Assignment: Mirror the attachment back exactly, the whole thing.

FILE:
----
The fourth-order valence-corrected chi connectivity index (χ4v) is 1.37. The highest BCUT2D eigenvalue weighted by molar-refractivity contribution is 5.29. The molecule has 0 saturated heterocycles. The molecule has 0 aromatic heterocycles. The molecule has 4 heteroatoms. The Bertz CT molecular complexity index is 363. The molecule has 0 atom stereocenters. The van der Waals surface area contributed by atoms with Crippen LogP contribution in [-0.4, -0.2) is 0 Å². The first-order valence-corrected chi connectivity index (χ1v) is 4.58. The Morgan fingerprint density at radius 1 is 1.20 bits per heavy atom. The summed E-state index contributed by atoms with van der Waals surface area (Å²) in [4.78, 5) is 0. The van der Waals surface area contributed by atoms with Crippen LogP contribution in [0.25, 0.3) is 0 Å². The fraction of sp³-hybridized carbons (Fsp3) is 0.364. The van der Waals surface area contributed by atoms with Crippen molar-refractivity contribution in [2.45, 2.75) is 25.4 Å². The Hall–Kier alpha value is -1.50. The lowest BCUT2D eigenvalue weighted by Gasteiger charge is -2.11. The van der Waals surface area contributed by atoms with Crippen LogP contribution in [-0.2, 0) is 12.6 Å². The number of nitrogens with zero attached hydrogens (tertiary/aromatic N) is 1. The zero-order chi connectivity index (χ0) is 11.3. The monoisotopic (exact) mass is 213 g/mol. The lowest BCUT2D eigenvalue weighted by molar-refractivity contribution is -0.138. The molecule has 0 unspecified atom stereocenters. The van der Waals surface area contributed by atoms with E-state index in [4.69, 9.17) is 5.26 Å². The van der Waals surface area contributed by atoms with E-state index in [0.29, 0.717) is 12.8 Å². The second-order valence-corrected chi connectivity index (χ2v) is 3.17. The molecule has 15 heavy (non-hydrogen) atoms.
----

The fourth-order valence-corrected chi connectivity index (χ4v) is 1.37. The highest BCUT2D eigenvalue weighted by molar-refractivity contribution is 5.29. The molecule has 0 saturated heterocycles. The molecule has 0 aromatic heterocycles. The molecule has 4 heteroatoms. The Bertz CT molecular complexity index is 363. The molecule has 0 atom stereocenters. The van der Waals surface area contributed by atoms with Crippen LogP contribution in [-0.4, -0.2) is 0 Å². The first-order valence-corrected chi connectivity index (χ1v) is 4.58. The Morgan fingerprint density at radius 1 is 1.20 bits per heavy atom. The summed E-state index contributed by atoms with van der Waals surface area (Å²) in [4.78, 5) is 0. The van der Waals surface area contributed by atoms with Crippen LogP contribution in [0.25, 0.3) is 0 Å². The fraction of sp³-hybridized carbons (Fsp3) is 0.364. The van der Waals surface area contributed by atoms with Crippen molar-refractivity contribution in [2.45, 2.75) is 25.4 Å². The Hall–Kier alpha value is -1.50. The lowest BCUT2D eigenvalue weighted by Gasteiger charge is -2.11. The van der Waals surface area contributed by atoms with Crippen LogP contribution in [-0.2, 0) is 12.6 Å². The number of nitrogens with zero attached hydrogens (tertiary/aromatic N) is 1. The zero-order chi connectivity index (χ0) is 11.3. The monoisotopic (exact) mass is 213 g/mol. The lowest BCUT2D eigenvalue weighted by molar-refractivity contribution is -0.138. The molecule has 0 unspecified atom stereocenters. The van der Waals surface area contributed by atoms with E-state index in [4.69, 9.17) is 5.26 Å². The van der Waals surface area contributed by atoms with E-state index in [0.29, 0.717) is 12.8 Å². The second-order valence-corrected chi connectivity index (χ2v) is 3.17. The molecule has 15 heavy (non-hydrogen) atoms.